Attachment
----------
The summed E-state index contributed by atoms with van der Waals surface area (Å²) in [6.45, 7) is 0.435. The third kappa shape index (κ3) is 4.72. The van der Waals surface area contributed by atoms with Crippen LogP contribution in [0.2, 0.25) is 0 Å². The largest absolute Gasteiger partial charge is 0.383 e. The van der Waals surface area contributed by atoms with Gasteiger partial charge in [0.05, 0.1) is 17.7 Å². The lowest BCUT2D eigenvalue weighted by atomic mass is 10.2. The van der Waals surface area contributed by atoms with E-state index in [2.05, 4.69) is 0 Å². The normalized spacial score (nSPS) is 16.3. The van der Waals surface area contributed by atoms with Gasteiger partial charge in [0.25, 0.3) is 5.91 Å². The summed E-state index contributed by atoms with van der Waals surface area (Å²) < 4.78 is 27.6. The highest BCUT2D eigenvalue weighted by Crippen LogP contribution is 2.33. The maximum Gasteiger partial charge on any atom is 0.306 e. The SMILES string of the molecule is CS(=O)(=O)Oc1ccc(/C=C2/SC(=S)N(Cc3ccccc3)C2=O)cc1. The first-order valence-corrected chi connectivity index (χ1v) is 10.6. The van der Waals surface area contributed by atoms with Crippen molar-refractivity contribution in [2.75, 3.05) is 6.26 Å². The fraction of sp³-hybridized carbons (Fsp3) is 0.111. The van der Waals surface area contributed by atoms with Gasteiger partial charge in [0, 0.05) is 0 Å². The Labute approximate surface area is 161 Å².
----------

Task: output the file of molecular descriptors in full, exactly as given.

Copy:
The summed E-state index contributed by atoms with van der Waals surface area (Å²) in [6.45, 7) is 0.435. The third kappa shape index (κ3) is 4.72. The van der Waals surface area contributed by atoms with Crippen LogP contribution in [0.2, 0.25) is 0 Å². The largest absolute Gasteiger partial charge is 0.383 e. The van der Waals surface area contributed by atoms with Gasteiger partial charge in [0.05, 0.1) is 17.7 Å². The lowest BCUT2D eigenvalue weighted by atomic mass is 10.2. The van der Waals surface area contributed by atoms with E-state index in [2.05, 4.69) is 0 Å². The normalized spacial score (nSPS) is 16.3. The van der Waals surface area contributed by atoms with Gasteiger partial charge in [0.25, 0.3) is 5.91 Å². The summed E-state index contributed by atoms with van der Waals surface area (Å²) < 4.78 is 27.6. The highest BCUT2D eigenvalue weighted by Crippen LogP contribution is 2.33. The maximum Gasteiger partial charge on any atom is 0.306 e. The SMILES string of the molecule is CS(=O)(=O)Oc1ccc(/C=C2/SC(=S)N(Cc3ccccc3)C2=O)cc1. The first-order valence-corrected chi connectivity index (χ1v) is 10.6. The van der Waals surface area contributed by atoms with Crippen molar-refractivity contribution in [2.75, 3.05) is 6.26 Å². The fraction of sp³-hybridized carbons (Fsp3) is 0.111. The van der Waals surface area contributed by atoms with Gasteiger partial charge in [0, 0.05) is 0 Å². The Labute approximate surface area is 161 Å².